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Parasite Immunol. 2015 Mar;37(3):159-70. doi: 10.1111/pim.12157.

Toxoplasma gondii-induced neuronal alterations.

Author information

1
Institute of Medical Microbiology and Hospital Hygiene, Otto-von-Guericke University, Magdeburg, Germany.

Abstract

The zoonotic pathogen Toxoplasma gondii infects over 30% of the human population. The intracellular parasite can persist lifelong in the CNS within neurons modifying their function and structure, thus leading to specific behavioural changes of the host. In recent years, several in vitro studies and murine models have focused on the elucidation of these modifications. Furthermore, investigations of the human population have correlated Toxoplasma seropositivity with changes in neurological functions; however, the complex underlying mechanisms of the subtle behavioural alteration are still not fully understood. The parasites are able to induce direct modifications in the infected cells, for example by altering dopamine metabolism, by functionally silencing neurons as well as by hindering apoptosis. Moreover, indirect effects of the peripheral immune system and alterations of the immune status of the CNS, observed during chronic infection, might also contribute to changes in neuronal connectivity and synaptic plasticity. In this review, we will provide an overview and highlight recent advances, which describe changes in the neuronal function and morphology upon T. gondii infection.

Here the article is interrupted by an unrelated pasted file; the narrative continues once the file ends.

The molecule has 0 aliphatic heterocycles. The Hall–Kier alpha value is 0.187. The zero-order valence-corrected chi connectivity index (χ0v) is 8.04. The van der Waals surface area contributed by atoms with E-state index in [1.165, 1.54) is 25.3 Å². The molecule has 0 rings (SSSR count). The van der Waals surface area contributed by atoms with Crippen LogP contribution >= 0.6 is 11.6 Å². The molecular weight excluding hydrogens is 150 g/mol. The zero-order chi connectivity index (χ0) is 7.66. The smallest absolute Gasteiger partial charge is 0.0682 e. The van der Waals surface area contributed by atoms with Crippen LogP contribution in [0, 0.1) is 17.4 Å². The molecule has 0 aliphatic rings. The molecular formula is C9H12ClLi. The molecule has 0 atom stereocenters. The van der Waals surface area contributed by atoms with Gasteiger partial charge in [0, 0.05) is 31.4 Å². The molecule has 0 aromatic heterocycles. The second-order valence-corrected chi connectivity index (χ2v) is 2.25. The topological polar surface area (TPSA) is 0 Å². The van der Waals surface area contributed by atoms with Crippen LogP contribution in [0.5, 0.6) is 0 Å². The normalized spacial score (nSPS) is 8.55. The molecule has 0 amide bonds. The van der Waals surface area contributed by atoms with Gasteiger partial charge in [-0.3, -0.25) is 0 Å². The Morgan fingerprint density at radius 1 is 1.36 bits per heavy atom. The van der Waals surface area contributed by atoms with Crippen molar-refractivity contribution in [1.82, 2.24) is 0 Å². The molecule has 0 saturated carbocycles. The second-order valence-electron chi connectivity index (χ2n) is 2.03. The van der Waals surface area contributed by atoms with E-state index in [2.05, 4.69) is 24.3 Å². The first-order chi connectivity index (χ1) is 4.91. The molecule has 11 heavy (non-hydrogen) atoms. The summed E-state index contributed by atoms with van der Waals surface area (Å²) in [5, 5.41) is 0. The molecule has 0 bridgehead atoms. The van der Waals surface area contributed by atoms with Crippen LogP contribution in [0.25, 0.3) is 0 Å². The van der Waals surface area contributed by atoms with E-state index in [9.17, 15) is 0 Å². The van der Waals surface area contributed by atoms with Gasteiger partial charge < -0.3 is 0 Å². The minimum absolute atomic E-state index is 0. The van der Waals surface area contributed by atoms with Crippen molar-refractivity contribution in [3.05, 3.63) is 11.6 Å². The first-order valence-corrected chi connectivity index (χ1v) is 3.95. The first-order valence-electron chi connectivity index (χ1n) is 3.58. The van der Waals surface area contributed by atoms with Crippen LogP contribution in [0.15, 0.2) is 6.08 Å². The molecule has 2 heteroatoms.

KEYWORDS:

Toxoplasma gondii; behavioural manipulation; chronic CNS infection; neuronal alteration

PMID:
25376390
DOI:
10.1111/pim.12157
[Indexed for MEDLINE]
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